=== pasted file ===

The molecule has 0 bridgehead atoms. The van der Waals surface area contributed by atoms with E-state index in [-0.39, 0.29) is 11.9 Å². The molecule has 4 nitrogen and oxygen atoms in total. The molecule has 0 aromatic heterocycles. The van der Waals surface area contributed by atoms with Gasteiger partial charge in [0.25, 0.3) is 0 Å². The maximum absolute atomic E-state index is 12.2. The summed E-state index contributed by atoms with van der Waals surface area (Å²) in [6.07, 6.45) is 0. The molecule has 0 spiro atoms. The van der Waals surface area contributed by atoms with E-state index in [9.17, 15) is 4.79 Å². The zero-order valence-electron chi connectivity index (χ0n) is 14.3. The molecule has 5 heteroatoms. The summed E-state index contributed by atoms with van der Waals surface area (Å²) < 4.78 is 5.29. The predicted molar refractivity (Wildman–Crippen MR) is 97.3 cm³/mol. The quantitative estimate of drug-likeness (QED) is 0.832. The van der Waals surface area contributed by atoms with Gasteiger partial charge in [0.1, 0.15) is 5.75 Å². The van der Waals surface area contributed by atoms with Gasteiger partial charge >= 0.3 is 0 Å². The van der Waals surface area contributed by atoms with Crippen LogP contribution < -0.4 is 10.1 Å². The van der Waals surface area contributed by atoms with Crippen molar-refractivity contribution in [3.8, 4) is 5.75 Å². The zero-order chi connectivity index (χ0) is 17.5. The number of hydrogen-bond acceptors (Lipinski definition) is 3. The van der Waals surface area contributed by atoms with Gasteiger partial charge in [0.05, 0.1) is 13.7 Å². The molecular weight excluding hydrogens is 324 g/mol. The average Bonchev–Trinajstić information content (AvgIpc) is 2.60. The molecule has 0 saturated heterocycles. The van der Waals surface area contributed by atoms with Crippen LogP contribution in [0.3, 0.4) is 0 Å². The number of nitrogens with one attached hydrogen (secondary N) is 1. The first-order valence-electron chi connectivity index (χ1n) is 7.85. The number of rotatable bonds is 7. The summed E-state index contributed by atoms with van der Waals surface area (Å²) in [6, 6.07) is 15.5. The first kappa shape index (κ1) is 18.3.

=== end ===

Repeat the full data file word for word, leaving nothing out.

The molecule has 0 bridgehead atoms. The van der Waals surface area contributed by atoms with E-state index in [-0.39, 0.29) is 11.9 Å². The molecule has 4 nitrogen and oxygen atoms in total. The molecule has 0 aromatic heterocycles. The van der Waals surface area contributed by atoms with Gasteiger partial charge in [0.25, 0.3) is 0 Å². The maximum absolute atomic E-state index is 12.2. The summed E-state index contributed by atoms with van der Waals surface area (Å²) in [6.07, 6.45) is 0. The molecule has 0 spiro atoms. The van der Waals surface area contributed by atoms with E-state index in [9.17, 15) is 4.79 Å². The zero-order valence-electron chi connectivity index (χ0n) is 14.3. The molecule has 5 heteroatoms. The summed E-state index contributed by atoms with van der Waals surface area (Å²) < 4.78 is 5.29. The predicted molar refractivity (Wildman–Crippen MR) is 97.3 cm³/mol. The quantitative estimate of drug-likeness (QED) is 0.832. The van der Waals surface area contributed by atoms with Gasteiger partial charge in [0.1, 0.15) is 5.75 Å². The van der Waals surface area contributed by atoms with Gasteiger partial charge >= 0.3 is 0 Å². The van der Waals surface area contributed by atoms with Crippen LogP contribution < -0.4 is 10.1 Å². The van der Waals surface area contributed by atoms with Crippen molar-refractivity contribution in [3.8, 4) is 5.75 Å². The zero-order chi connectivity index (χ0) is 17.5. The number of hydrogen-bond acceptors (Lipinski definition) is 3. The van der Waals surface area contributed by atoms with Gasteiger partial charge in [0.05, 0.1) is 13.7 Å². The molecular weight excluding hydrogens is 324 g/mol. The average Bonchev–Trinajstić information content (AvgIpc) is 2.60. The molecule has 0 saturated heterocycles. The van der Waals surface area contributed by atoms with Crippen LogP contribution in [0.3, 0.4) is 0 Å². The number of nitrogens with one attached hydrogen (secondary N) is 1. The first-order valence-electron chi connectivity index (χ1n) is 7.85. The number of rotatable bonds is 7. The summed E-state index contributed by atoms with van der Waals surface area (Å²) in [6, 6.07) is 15.5. The first kappa shape index (κ1) is 18.3.